http://www.advertisingamanda.com/drjoebarber2/wp-content/uploads/2016/02/drjoebarber-mainlogo2-1-300x124.png 0 0 Dr. Joe Barber http://www.advertisingamanda.com/drjoebarber2/wp-content/uploads/2016/02/drjoebarber-mainlogo2-1-300x124.png Dr. Joe Barber2013-05-05 17:12:262013-05-05 17:12:26Hospitalization Tips
Here are some tips to improve your child’s hospital stay:
- Bring any medications your child takes with you if you go to the emergency room or if your child is admitted to the hospital.
- Write down your doctor’s name and address/ phone number and give it to the doctor who admits your child to the hospital.
- Bring a notebook with you and write down the name and phone number of every doctor you speak to at the hospital. Ask them to write down their findings and any suggestions or recommendations they have for you and your child.
- Take care of yourself. Parents often neglect their own needs when their child is admitted to the hospital. Make sure you bring any medications you may be taking, a change of clothes and a basic self-care kit with a brush or comb, toothbrush, toothpaste and hand sanitizer. Make sure you eat enough. Bring a healthy snack if you can since you may miss a meal.
- Keep washing your hands and use hand sanitizer. Viruses are not eliminated as well with hand sanitizers as by washing them down the drain while hand washing.
- Bring a list of your child’s immunizations and try to remember the last time your child was seen by a doctor and the last yearly check-up.
- There is nothing wrong with being a strong advocate for your child. Watch what medications are given and when. If you see something you are surprised about or do not feel comfortable with a situation or treatment immediately speak up. Ask to speak to a nurse or doctor and voice your concerns. Write down the names of all the nurses and staff caring for your child.
- Always ask what tests or studies are being performed on your child and why they are being done. Write this down in your notebook with the result of the test or study.
- When you think of a question you want to ask your doctor or nurse write it down in your notebook. Leave a space so you can write down the answer when your questioned is answered. Make sure you write down the name of the person who answers the question.
- Pay special attention to any medications ordered for your child and verify that is the medication being given to your child when the nurse administers the medication.
- If your child is receiving intravenous medication or fluids and there is an alarm do not worry. It may need to be plugged in or a fluid may need to be changed. Push the nurse notification button or walk out to the nursing station to notify staff of the beeping.
- If your child is on a heart rate or oxygen monitor and there is an alarm contact the nurse immediately. If your child looks fine then it likely is a routine alarm and does not signal any major problem.
- If oxygen is used for your child it is important to help the respiratory therapy and nursing staff find the best way to administer the oxygen. Nasal cannula oxygen is preferred. This is a small tube that goes directly into the nostrils and wraps around your child’s head. Most children get used to this sensation soon after it is started.
- If a nebulizer is used to administer medication it is important your child holds the end of the tubing (T-piece) firmly in the mouth and breathes through the mouth and not the nose. If a T-piece cannot be used then a mask is used. Blow by treatments are given in the rare situation where your child becomes upset to the point of added respiratory distress.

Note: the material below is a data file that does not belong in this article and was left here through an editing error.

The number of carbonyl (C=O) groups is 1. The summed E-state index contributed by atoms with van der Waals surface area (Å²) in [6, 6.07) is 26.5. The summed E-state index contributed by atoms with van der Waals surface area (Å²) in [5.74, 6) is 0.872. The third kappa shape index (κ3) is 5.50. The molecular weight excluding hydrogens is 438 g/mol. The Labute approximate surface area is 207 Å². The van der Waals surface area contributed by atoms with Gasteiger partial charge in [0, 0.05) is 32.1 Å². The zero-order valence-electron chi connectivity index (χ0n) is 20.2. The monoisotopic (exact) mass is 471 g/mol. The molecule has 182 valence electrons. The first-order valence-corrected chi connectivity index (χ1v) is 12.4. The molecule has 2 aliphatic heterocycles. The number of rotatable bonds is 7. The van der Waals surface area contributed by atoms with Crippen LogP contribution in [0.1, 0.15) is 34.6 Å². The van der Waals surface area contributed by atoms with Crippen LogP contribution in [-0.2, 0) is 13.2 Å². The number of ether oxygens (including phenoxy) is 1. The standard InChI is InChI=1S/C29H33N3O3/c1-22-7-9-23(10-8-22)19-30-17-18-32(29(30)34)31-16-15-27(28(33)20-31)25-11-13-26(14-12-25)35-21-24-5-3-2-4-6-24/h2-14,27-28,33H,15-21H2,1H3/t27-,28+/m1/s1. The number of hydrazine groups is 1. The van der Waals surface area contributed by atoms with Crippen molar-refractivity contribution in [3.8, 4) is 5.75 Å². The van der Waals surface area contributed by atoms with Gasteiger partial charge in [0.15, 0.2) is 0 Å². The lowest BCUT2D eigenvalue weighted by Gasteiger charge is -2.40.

- If your child is in a gated crib with side rails make sure they are always up and securely fastened.
- Always ask the floor nurse before allowing a child to sleep with you in a chair or bed rather than sleeping in their own crib or bed.
- Place your chair close to your child’s bed or crib so they can see you and you can touch them.
- Make sure all hospital staff in contact with your child wash their hands or use hand sanitizer before touching your child or administering any medication.
- Do not be worried if hospital staff wear gloves when they come in contact with your child. This is necessary if there are concerns about infection. They might also use a mask and a gown and this is standard practice in certain situations.
- Do not worry if a team of doctors comes to examine your child. In teaching hospitals care is provided by a team that consists of an attending physician and several residents. The number of doctors present does not indicate the severity of your child’s illness.
- Change of shift times (7am/ 4pm/ 11pm) are especially important due to staff changes. Find out the names of the staff on the new shift and write down their names.
- Try to have a family member stay with your child if you need to leave the hospital for a brief period. If your child has an extended stay then consider working with your spouse or another family member to tag team caretaking and allow everyone to go home to rest, eat, sleep, take a shower and change clothes. This allows parents to return to the hospital refreshed and ready to deal with any stress their child is experiencing.
- When you leave your child’s room always tell them where you are going and when you will return. If they are asleep make sure someone is in the room until you return. It can be frightening for a child to fall asleep with a parent present only to wake up alone after the parent left the room for a cup of coffee or a bathroom break.
- Ask the nurse if any volunteer support staff is available if you need to leave the room.
- Prepare yourself to identify and respond to any stress your child deals with during the hospitalization or after the hospitalization. An admission can be a very scary experience for a child. Your love, support and stability allows hospitalization and post hospitalization psychological issues to me dealt with.